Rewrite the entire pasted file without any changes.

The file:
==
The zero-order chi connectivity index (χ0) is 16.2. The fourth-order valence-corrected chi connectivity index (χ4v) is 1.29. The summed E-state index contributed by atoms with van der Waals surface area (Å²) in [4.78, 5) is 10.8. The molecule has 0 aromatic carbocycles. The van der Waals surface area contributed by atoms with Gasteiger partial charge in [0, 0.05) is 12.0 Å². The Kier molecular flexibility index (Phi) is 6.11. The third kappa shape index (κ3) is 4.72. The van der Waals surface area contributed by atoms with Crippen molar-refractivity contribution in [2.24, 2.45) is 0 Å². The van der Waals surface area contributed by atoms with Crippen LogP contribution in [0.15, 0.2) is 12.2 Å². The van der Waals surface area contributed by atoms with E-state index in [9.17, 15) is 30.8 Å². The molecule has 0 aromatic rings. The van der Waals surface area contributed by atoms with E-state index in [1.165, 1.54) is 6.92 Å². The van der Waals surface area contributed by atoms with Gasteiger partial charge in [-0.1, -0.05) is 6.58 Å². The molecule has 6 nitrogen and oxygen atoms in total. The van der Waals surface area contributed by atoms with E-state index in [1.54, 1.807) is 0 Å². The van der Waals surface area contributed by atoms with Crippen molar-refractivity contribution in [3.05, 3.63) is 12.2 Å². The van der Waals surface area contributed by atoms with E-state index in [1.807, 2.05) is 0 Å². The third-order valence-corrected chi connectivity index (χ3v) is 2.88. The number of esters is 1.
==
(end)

The zero-order chi connectivity index (χ0) is 16.2. The fourth-order valence-corrected chi connectivity index (χ4v) is 1.29. The summed E-state index contributed by atoms with van der Waals surface area (Å²) in [4.78, 5) is 10.8. The molecule has 0 aromatic carbocycles. The van der Waals surface area contributed by atoms with Gasteiger partial charge in [0, 0.05) is 12.0 Å². The Kier molecular flexibility index (Phi) is 6.11. The third kappa shape index (κ3) is 4.72. The van der Waals surface area contributed by atoms with Crippen molar-refractivity contribution in [2.24, 2.45) is 0 Å². The van der Waals surface area contributed by atoms with Crippen LogP contribution in [0.15, 0.2) is 12.2 Å². The van der Waals surface area contributed by atoms with E-state index in [9.17, 15) is 30.8 Å². The molecule has 0 aromatic rings. The van der Waals surface area contributed by atoms with E-state index in [1.165, 1.54) is 6.92 Å². The van der Waals surface area contributed by atoms with Gasteiger partial charge in [-0.1, -0.05) is 6.58 Å². The molecule has 6 nitrogen and oxygen atoms in total. The van der Waals surface area contributed by atoms with E-state index in [1.54, 1.807) is 0 Å². The van der Waals surface area contributed by atoms with Crippen molar-refractivity contribution in [3.05, 3.63) is 12.2 Å². The van der Waals surface area contributed by atoms with E-state index in [1.807, 2.05) is 0 Å². The third-order valence-corrected chi connectivity index (χ3v) is 2.88. The number of esters is 1.